Parameters of progression in CLL patients are not applicable for a reliable estimation of the likelihood of progression of a "CLL-type MBL". It can merely be stated that the prevalence of CLL-typical cytogenetic (e.g. del(13q)) or molecular genetic lesions (e.g. IgHV mutation status) increases with increasing lymphocyte counts [48]. Despite the fact that larger studies on this subject are still unavailable a monoclonal B-cell lymphocytosis of ≥1.9 G/l may be currently regarded as a practically relevant threshold limit value (see below).

4Diagnosis

The diagnosis of MBL is often incidental. However, if there are specific suspicious facts which indicate a lymphoproliferative disease, particularly a persisting lymphocytosis, the diagnosis of MBL usually results from the according diagnostics by exclusion. A diagnostic algorithm is presented in the overview below, see Figure 1.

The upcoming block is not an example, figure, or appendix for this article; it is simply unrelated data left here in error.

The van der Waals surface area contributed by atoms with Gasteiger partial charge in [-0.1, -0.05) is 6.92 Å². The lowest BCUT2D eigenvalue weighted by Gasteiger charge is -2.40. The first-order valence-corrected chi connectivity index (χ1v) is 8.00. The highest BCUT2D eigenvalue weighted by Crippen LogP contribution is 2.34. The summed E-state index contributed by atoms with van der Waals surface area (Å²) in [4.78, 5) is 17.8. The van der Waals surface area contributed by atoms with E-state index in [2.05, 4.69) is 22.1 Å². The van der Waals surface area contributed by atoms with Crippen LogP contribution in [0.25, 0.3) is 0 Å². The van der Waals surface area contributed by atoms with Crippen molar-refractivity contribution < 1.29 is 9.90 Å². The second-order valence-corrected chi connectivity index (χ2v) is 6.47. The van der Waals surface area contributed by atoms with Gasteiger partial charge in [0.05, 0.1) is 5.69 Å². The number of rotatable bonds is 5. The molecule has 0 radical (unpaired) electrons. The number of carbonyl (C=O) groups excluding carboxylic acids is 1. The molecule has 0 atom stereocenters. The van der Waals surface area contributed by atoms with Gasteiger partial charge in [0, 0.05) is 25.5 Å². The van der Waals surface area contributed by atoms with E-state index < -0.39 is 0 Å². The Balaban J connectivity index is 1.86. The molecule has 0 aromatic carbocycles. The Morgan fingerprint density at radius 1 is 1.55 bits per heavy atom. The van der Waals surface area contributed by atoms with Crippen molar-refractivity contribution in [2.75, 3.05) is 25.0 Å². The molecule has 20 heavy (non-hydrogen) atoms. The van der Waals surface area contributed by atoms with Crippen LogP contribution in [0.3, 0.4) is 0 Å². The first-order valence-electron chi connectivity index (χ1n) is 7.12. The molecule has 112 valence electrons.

Figure 1: Differential Diagnostics of B-Cell Lymphocytosis 
Differential Diagnostics of B-Cell Lymphocytosis
1 NHL-typical symptoms: B symptoms (fever, night sweats, weight loss), autoimmune cytopenias, opportunistic infections2  The aleukemic form of CLL is classified as small-cell lymphocytic lymphoma (SLL).

5Follow-Up

The objects pursued by follow-up examinations consist first of all in the exclusion of a treatment requiring lymphoproliferative disease at an early stage, and the as early as possible identification of a development which is directed toward a prognostically unfavorable or treatment requiring disease.

As 90% of the individuals who have MBL and a stable lymphocytosis of <1.9 G/l do not display progression over a period of five years, a single follow-up examination appears to be sufficient for this group, by means of immunophenotyping 6-12 months after the initial diagnosis [5], see Tab 1.